Aaron Toledo

Aaron Toledo stands next to some of his paintings inside Imogen Gallery.

Around Astoria, most people know Aaron Toledo as a talented tattooist and the owner of Keepsake Tattoo Studio.

But thanks to his first art gallery debut, locals will also get to know him as a talented painter. A series of paintings by Toledo is on display at Imogen Gallery until Dec. 10.

The inspiration

Toledo became interested in art as a child.

“I’ve always had an interest in artwork and creative things,” Toledo said. “I was always the quiet kid with the sketchbooks walking around. Anytime anybody would talk to me, I would start sketching. It’s kind of a nervous habit.”


Some of Aaron Toledo's paintings.

Toledo continued creating art as he got older. While he was in high school, he enjoyed taking art classes, which inspired him to pursue painting and other mediums. Yet, it would be years before art became his career.

“(I had a) fair collection of really crappy other jobs. I dropped out of school pretty young,” Toledo said. “I was working as a construction laborer, a line cook. I was even a lunch lady at a big pharmaceutical tech firm. I was just kind of at that point where I was like, ‘What the hell am I gonna do with my life?’”

Toledo decided to pursue tattooing after talking to his friend, Kenneth Booth, who owns Būsu. Booth encouraged Toledo to try tattooing since he enjoyed drawing.

“I never considered myself an artist, oddly enough, until I became a professional tattoo artist,” Toledo said. “Since I started tattooing as a career, I was able to kind of keep that creative process in my daily routine and make time to paint more.”

Close-up painting

A portrait created by Aaron Toledo.

In 2002, Toledo moved to Portland from Kansas City, Missouri.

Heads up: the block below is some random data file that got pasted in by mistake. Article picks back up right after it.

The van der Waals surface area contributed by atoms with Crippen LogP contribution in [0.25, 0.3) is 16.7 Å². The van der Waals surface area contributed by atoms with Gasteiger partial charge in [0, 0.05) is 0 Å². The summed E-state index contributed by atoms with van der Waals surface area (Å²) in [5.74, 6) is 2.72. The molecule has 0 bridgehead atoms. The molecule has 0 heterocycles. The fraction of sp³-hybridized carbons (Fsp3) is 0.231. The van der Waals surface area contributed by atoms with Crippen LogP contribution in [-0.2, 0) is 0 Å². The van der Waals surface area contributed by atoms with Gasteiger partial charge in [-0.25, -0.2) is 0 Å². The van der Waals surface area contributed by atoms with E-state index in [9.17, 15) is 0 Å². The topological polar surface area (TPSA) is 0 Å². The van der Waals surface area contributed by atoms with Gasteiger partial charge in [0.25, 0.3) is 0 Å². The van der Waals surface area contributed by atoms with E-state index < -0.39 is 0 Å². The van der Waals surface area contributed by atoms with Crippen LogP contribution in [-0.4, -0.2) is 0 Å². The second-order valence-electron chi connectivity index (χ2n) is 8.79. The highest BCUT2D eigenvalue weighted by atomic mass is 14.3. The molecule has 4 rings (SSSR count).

“Shortly after I moved to Oregon, I decided to kind of throw my hat in the ring — 15 years later and it’s stuck. I still really enjoy it,” Toledo said.

After living in Portland for almost three years, Toledo moved to Astoria. He now owns and operates Keepsake Tattoo Studio.

“I was so close to the coast that I realized I really wanted to live on the actual coast. I visited Astoria and had never been here before,” Toledo said. “I rolled into town, saw how beautiful it was, got lunch and grabbed the paper, saw an ad for an apartment, saw the apartment at 6 o’clock that evening and put down a deposit.”

The art

Most of the art Toledo has created this year have been oil paintings, he said. Other mediums he enjoys working with are sculpture, pen and ink, watercolor painting and acrylic painting.


A portrait Aaron Toledo made of his grandmother.

Toledo’s exhibit in Imogen Gallery features a variety of portraits he made, which were inspired by sculptures and photographs. Each image took him a few hours to create.

“I try to not take them too seriously. Although I’ve put a lot into them, I didn’t want to necessarily labor for months over them,” Toledo said. “I’ve always been able to focus really well on details but it’s nice to loosen up with painting and not worry so much.”

Toledo made all of the paintings during Oregon’s first shutdown because of the coronavirus pandemic, which required him to close the tattoo studio to the public.

“I was maybe doing a painting a month before the mandatory shutdown,” Toledo said. “I was able to do 10, 15 paintings within those two months and really devote a lot more energy, which was a really nice thing to do.”

Toledo said he was fortunate going into the shutdown because he had savings, which kept him from stressing out about losing the studio and his home.

“Doing these works was refreshing for me. I kind of came to the conclusion that maybe I should be devoting more of my energy because it felt so good to be able to do that,” Toledo said. “I’m a pretty introverted individual and require a lot of decompression and alone time. This was something that I was just like, ‘Oh cool. I don’t have to go into public. I’ve got this.’”

Toledo kept creating portraits at the same rate through July and August. He’s taken a slight pause since August to work on home projects, partially because he’s going to become a dad in February.

“I want everybody to know that. I’m excited,” Toledo said. “I’m looking forward to some big life changes.”

Toledo plans on continuing to create portraits.

“I would love to be able to pick up a fresh brush every day regardless of what my day looks like,” he said.

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